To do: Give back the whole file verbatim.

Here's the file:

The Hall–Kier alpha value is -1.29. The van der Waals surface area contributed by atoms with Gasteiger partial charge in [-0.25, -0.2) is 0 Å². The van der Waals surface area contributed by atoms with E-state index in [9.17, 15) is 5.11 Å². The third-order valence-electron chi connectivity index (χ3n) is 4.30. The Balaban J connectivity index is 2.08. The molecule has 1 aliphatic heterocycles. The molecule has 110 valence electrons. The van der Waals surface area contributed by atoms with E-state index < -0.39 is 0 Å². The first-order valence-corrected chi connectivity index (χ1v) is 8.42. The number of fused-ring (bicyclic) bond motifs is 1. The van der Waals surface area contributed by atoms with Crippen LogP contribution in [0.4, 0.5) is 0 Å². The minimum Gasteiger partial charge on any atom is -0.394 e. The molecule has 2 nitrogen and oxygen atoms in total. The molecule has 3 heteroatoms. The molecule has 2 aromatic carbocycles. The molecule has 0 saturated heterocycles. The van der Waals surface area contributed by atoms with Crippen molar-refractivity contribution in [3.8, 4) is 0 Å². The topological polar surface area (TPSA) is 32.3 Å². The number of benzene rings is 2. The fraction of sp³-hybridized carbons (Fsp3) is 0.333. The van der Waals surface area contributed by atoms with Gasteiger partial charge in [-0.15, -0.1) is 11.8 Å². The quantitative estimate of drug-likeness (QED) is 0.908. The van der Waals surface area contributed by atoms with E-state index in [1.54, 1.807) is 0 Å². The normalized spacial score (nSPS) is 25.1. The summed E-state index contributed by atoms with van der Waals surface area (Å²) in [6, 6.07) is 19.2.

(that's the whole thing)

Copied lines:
The Hall–Kier alpha value is -1.29. The van der Waals surface area contributed by atoms with Gasteiger partial charge in [-0.25, -0.2) is 0 Å². The van der Waals surface area contributed by atoms with E-state index in [9.17, 15) is 5.11 Å². The third-order valence-electron chi connectivity index (χ3n) is 4.30. The Balaban J connectivity index is 2.08. The molecule has 1 aliphatic heterocycles. The molecule has 110 valence electrons. The van der Waals surface area contributed by atoms with E-state index < -0.39 is 0 Å². The first-order valence-corrected chi connectivity index (χ1v) is 8.42. The number of fused-ring (bicyclic) bond motifs is 1. The van der Waals surface area contributed by atoms with Crippen LogP contribution in [0.4, 0.5) is 0 Å². The minimum Gasteiger partial charge on any atom is -0.394 e. The molecule has 2 nitrogen and oxygen atoms in total. The molecule has 3 heteroatoms. The molecule has 2 aromatic carbocycles. The molecule has 0 saturated heterocycles. The van der Waals surface area contributed by atoms with Crippen molar-refractivity contribution in [3.8, 4) is 0 Å². The topological polar surface area (TPSA) is 32.3 Å². The number of benzene rings is 2. The fraction of sp³-hybridized carbons (Fsp3) is 0.333. The van der Waals surface area contributed by atoms with Gasteiger partial charge in [-0.15, -0.1) is 11.8 Å². The quantitative estimate of drug-likeness (QED) is 0.908. The van der Waals surface area contributed by atoms with E-state index in [1.54, 1.807) is 0 Å². The normalized spacial score (nSPS) is 25.1. The summed E-state index contributed by atoms with van der Waals surface area (Å²) in [6, 6.07) is 19.2.